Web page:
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3.5-liter EcoBoost V6

5.0-liter V8
All-new engine lineup boost overall fuel efficiency for Ford's top seller

Ford's F-150 is the best selling vehicle in America and has been for the past three decades. Thus, any big changes that effect the fuel efficiency of Ford's massive full-size trucks has an impact on hundreds of thousands of drivers' wallets each year.

Thus is the case with the powertrain lineup for the 2011 F-150. With looming CAFE regulations requiring drastically improved fuel efficiency from both cars and trucks, Ford is jumping the gun with an all-new engine lineup consisting of two V6 engines (one naturally aspirated, one turbocharged) and two V8 engines. To those that follow the auto industry, most of these engines should sound familiar to you.

The new base 3.7-liter V6 is used in a variety of Ford vehicles (Mustang, Lincoln MKX, Lincoln MKT) and produces 300 hp @ 6,500 rpm and 275 lb-ft of torque @ 4,500 rpm (max towing capacity 6,100 pounds) when used in the F-150.

The new 5.0-liter V8 first showed up in the 2011 Mustang GT, but is now making its way to the F-150. Naturally, the engine has been upgraded to handle heavy loads and manages to generate 360 hp @ 5,500 rpm and 380 lb-ft @ 4,250 rpm (max towing capacity 9,800 pounds).

The 6.2-liter V8 has already seen duty in the 2010 F-150 SVT Raptor, but is now filtering its way down to the rest of the lineup. The engine develops 411 hp @ 5,500 rpm and 434 lb-ft @ 4,500 (max tow capacity 11,300).

The last new engine is the wonderful 3.5-liter EcoBoost V6 that is used in the Taurus SHO and Flex. Ford is not giving official power/torque ratings for this engine yet, but it generates 365 hp @ 5,500 rpm and 350 lb-ft @ 1,500 rpm in the Taurus SHO. Best of all, the engine runs on regular unleaded.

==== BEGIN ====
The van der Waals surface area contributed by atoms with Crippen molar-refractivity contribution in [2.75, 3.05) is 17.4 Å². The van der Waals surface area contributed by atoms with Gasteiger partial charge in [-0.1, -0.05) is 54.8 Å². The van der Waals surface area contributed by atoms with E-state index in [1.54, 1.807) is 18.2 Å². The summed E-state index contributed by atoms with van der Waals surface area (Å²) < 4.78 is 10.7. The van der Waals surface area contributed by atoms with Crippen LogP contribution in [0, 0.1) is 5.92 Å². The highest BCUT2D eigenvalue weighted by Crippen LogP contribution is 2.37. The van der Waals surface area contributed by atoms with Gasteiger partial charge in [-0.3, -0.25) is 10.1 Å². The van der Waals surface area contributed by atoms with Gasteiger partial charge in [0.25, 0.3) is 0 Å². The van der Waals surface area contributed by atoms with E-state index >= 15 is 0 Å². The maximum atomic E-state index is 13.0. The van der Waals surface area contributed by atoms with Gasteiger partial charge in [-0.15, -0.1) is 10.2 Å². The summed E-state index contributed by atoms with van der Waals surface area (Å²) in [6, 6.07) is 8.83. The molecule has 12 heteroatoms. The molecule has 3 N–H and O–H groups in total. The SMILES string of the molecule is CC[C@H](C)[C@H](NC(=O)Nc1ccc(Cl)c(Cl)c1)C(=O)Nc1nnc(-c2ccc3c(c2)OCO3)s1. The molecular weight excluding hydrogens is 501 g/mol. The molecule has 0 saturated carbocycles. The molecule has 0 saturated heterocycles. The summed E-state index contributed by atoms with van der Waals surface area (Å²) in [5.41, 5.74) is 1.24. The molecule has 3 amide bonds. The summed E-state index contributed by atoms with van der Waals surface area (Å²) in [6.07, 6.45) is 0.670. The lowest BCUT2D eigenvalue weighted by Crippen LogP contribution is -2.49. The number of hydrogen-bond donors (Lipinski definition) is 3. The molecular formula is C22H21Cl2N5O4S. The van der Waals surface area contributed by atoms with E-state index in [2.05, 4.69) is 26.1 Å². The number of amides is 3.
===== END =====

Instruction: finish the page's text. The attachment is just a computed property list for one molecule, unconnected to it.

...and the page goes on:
According to the Detroit News, the EcoBoost engine will be a a step above the 5.0-liter V8 in price and will equal the towing capacity of the 6.2-liter V8 engine option.

According to Ford, with these new engines and standard six-speed automatic transmissions across the board, fuel economy will be increased by at least 20 percent compared to comparable 2010 F-150 models. The Detroit News also says that some models may achieve 24 mpg.

“Truck customers demand an engine that delivers outstanding low-speed torque to help tow or move heavy payloads, and sustained high-load, low-speed operation is a key attribute they look for,” said Barb Samardzich, vice president of Powertrain Engineering. “The engine lineup for the 2011 Ford F-150 has been tuned specifically for truck operation needs and optimized for fuel economy. The result is a lineup that delivers class-leading towing and payload capability with outstanding horsepower, torque and fuel economy.”

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RE: Yes!!!
By spread on 8/12/2010 1:13:12 PM , Rating: 2
Yeah, I just let that one go. But it does raise a credibility issue. Also, 20 mpg on a Tacoma WHILE towing. Hmmm. My friend with his very short, all freeway commute gets 20 mpg. The drag of a trailer and the extra weight act against good gas mileage . My guess, if you really did tow a 9800 lb trailer, would be closer to 12 mpg. My old 2004 Tundra, which has similar power to the newer Tacoma's, got 8-12 mpg while towing a 7800 lb trailer.

20mpg on a Tacoma is plausible if he's cruising at a constant speed and the trailer doesn't add too much drag. How much it weighs doesn't matter when cruising .

What's Newton's first law? A body in motion remains in motion unless acted on by an outside force. The only thing slowing down the truck would be the force of the air, so the truck only has to work hard enough to overcome the aerodynamics.

So yes, at a constant speed 20mpg is plausible.

City driving with a 9800lb trailer he would be getting single digit mileage.

RE: Yes!!!
By Jedi2155 on 8/12/2010 2:42:57 PM , Rating: 3
At speeds under 40 MPH, the road friction causes a greater amount of friction than that of the air drag, so weight does play a significant factor depending on the tire size, pressure etc.

The point is, that it is still significant.

RE: Yes!!!
By menace on 8/12/2010 2:51:06 PM , Rating: 3
What's Newton's first law? A body in motion remains in motion unless acted on by an outside force. The only thing slowing down the truck would be the force of the air, so the truck only has to work hard enough to overcome the aerodynamics.

By that reasoning the vehicle and trailer would be in perpetual motion on a highway on the moon. There is friction in the wheel bearings and rolling friction to overcome, which increases by adding weight and a new axle to the equation. Also there is friction in the drive train even if you have transmission in neutral. Granted at 70 mph 80-90% of drag is probably aerodynamic.

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